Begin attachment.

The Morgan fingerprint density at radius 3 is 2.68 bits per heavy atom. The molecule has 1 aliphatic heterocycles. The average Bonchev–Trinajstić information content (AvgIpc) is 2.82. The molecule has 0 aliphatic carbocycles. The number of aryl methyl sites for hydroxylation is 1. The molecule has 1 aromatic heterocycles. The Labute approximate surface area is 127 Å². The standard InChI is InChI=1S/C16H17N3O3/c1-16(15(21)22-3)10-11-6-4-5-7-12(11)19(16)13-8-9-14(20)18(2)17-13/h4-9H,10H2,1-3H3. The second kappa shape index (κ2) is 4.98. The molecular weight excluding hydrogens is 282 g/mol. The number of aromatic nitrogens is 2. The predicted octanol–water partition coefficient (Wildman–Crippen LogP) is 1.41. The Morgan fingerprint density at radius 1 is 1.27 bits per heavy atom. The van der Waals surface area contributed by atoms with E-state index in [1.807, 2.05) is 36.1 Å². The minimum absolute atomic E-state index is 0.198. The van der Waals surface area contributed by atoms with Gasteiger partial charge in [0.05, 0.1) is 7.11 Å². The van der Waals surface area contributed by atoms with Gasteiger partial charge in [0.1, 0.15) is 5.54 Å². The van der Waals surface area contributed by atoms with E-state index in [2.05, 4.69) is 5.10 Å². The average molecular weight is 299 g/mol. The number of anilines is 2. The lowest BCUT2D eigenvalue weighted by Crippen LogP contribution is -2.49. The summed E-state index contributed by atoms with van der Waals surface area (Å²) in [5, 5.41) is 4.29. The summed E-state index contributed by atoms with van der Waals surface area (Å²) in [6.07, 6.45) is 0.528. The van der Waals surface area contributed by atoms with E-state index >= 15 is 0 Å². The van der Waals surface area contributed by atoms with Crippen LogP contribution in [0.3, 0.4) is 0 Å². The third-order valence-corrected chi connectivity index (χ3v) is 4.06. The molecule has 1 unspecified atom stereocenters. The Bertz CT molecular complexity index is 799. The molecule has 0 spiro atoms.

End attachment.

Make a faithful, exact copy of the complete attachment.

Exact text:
The Morgan fingerprint density at radius 3 is 2.68 bits per heavy atom. The molecule has 1 aliphatic heterocycles. The average Bonchev–Trinajstić information content (AvgIpc) is 2.82. The molecule has 0 aliphatic carbocycles. The number of aryl methyl sites for hydroxylation is 1. The molecule has 1 aromatic heterocycles. The Labute approximate surface area is 127 Å². The standard InChI is InChI=1S/C16H17N3O3/c1-16(15(21)22-3)10-11-6-4-5-7-12(11)19(16)13-8-9-14(20)18(2)17-13/h4-9H,10H2,1-3H3. The second kappa shape index (κ2) is 4.98. The molecular weight excluding hydrogens is 282 g/mol. The number of aromatic nitrogens is 2. The predicted octanol–water partition coefficient (Wildman–Crippen LogP) is 1.41. The Morgan fingerprint density at radius 1 is 1.27 bits per heavy atom. The van der Waals surface area contributed by atoms with E-state index in [1.807, 2.05) is 36.1 Å². The minimum absolute atomic E-state index is 0.198. The van der Waals surface area contributed by atoms with Gasteiger partial charge in [0.05, 0.1) is 7.11 Å². The van der Waals surface area contributed by atoms with Gasteiger partial charge in [0.1, 0.15) is 5.54 Å². The van der Waals surface area contributed by atoms with E-state index in [2.05, 4.69) is 5.10 Å². The average molecular weight is 299 g/mol. The number of anilines is 2. The lowest BCUT2D eigenvalue weighted by Crippen LogP contribution is -2.49. The summed E-state index contributed by atoms with van der Waals surface area (Å²) in [5, 5.41) is 4.29. The summed E-state index contributed by atoms with van der Waals surface area (Å²) in [6.07, 6.45) is 0.528. The van der Waals surface area contributed by atoms with E-state index >= 15 is 0 Å². The van der Waals surface area contributed by atoms with Crippen LogP contribution in [0.3, 0.4) is 0 Å². The third-order valence-corrected chi connectivity index (χ3v) is 4.06. The molecule has 1 unspecified atom stereocenters. The Bertz CT molecular complexity index is 799. The molecule has 0 spiro atoms.